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An Overview of the Weight Crisis in America

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Body mass index (BMI) is a simple formula used to make a general assessment of a person’s level of body fat. BMI does not provide an in-depth analysis of body fat, nor does it involve any related health diagnosis or commentary. Instead, BMI is a basic guideline that can help individuals avoid living at an unhealthy weight. BMI is achieved by dividing a person’s weight in pounds by the square of their height in feet.

A person with a BMI under 18.5 is categorized as underweight and may be at risk for malnutrition. A healthy BMI range spans from 18.5 to 24.9, while a BMI of 25 or more qualifies as overweight. A BMI score of 30 or higher constitutes obesity. Again, BMI must be viewed as a useful tool, not an infallible law. A person with a height of 5 foot 9 inches is considered to have a healthy weight at 168 pounds and to be overweight at 169 pounds, but it is perfectly possible for an individual meeting the latter criteria to be healthier than someone who weighs just one pound less.

Unfortunately, a significant portion of the United States population is not hovering on the line between a healthy and overweight BMI. Close to one-third of the country’s adult population meets the criteria for being overweight, while an additional 42.4 percent of Americans also qualify as obese, meaning roughly three out of four citizens live with an overweight or obese BMI.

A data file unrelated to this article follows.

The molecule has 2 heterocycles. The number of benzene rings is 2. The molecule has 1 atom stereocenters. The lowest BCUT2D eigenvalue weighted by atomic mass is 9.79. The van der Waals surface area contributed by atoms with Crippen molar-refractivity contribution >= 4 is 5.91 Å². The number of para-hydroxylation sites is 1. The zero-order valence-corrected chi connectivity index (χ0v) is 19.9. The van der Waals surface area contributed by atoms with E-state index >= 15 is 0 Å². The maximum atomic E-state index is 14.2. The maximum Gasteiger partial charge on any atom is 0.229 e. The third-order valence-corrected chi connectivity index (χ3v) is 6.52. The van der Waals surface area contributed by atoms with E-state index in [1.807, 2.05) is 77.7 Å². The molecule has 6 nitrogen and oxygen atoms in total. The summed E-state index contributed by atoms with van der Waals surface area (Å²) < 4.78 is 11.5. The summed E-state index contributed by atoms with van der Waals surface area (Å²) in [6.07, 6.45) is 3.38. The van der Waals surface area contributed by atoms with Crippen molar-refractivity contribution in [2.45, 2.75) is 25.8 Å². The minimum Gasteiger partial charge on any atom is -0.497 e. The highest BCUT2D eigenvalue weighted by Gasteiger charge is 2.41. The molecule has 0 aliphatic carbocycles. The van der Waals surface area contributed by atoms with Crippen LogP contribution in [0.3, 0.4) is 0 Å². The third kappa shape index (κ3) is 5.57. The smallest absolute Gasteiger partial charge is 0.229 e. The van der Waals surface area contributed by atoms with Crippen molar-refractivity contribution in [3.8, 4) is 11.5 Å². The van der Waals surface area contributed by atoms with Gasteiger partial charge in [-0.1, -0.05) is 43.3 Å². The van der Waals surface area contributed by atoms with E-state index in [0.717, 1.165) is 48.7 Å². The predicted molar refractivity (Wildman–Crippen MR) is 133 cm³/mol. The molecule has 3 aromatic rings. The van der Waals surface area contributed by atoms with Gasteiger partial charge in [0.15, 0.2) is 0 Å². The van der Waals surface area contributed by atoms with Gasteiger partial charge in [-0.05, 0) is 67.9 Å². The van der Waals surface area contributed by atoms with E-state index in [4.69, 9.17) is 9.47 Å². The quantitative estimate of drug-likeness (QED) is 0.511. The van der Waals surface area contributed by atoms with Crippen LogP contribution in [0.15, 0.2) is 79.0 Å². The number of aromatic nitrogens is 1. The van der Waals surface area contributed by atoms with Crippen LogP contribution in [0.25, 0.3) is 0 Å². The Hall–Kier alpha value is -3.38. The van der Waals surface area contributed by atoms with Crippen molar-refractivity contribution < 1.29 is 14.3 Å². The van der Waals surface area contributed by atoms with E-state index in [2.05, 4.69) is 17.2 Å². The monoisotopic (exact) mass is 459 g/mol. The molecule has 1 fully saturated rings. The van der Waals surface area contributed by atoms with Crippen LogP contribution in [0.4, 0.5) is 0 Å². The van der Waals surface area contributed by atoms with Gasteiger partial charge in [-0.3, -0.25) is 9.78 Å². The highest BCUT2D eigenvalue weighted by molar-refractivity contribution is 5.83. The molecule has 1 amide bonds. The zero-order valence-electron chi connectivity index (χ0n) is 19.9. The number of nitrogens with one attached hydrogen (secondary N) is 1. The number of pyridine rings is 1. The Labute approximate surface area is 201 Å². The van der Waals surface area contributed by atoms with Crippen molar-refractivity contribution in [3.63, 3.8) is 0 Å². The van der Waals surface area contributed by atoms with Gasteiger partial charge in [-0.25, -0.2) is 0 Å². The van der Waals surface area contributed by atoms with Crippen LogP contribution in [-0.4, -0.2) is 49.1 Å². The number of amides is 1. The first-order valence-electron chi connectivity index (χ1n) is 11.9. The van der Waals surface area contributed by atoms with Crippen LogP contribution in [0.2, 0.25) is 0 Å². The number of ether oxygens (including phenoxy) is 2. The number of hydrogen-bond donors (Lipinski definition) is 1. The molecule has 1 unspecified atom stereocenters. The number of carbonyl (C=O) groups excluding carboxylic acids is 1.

Statistics are marginally better among American children, 35.4 percent of whom at the least qualify as overweight. But there are troubling numbers here as well: like adults, more children qualify as obese than overweight, and over 6 percent of American children from two to 19 years of age can be categorized as severely obese.

Age range is not the only information influencing overweight and obesity statistics in the US. Roughly one-half of all non-Hispanic Black adults in America live with obesity, compared to 41.4 percent of non-Hispanic White adults and just 16.1 percent of non-Hispanic Asian adults. Obesity is less prevalent among men and women with college degrees, and can also be influenced by socioeconomic factors.

Researchers and medical professionals have conducted extensive research regarding America’s weight crisis. There are several driving factors behind the nation’s rising levels of overweight and obesity, including an unhealthy diet rife with added salt and sugar. The American Heart Association reports that the average American consumes 17 teaspoons of added sugar every day. This is nearly twice and triple the amount of sugar men and women should consume daily, respectively, and does not account for naturally occurring sugar found in various foods.

In addition to poor eating habits, America is a relatively sedentary nation. Less than one-quarter of adults meet the Centers for Disease Control and Prevention (CDC) exercise guidelines. Perhaps more troubling is the fact that approximately 25 percent of American adults do not engage in any physical activity whatsoever.

The financial and physical cost of America’s weight issues are difficult to calculate. CDC reports suggest the economic cost is about $173 billion each year. Obesity and overweight combine for about 300,000 deaths annually, closely trailing tobacco use as the second leading cause of preventable death for Americans.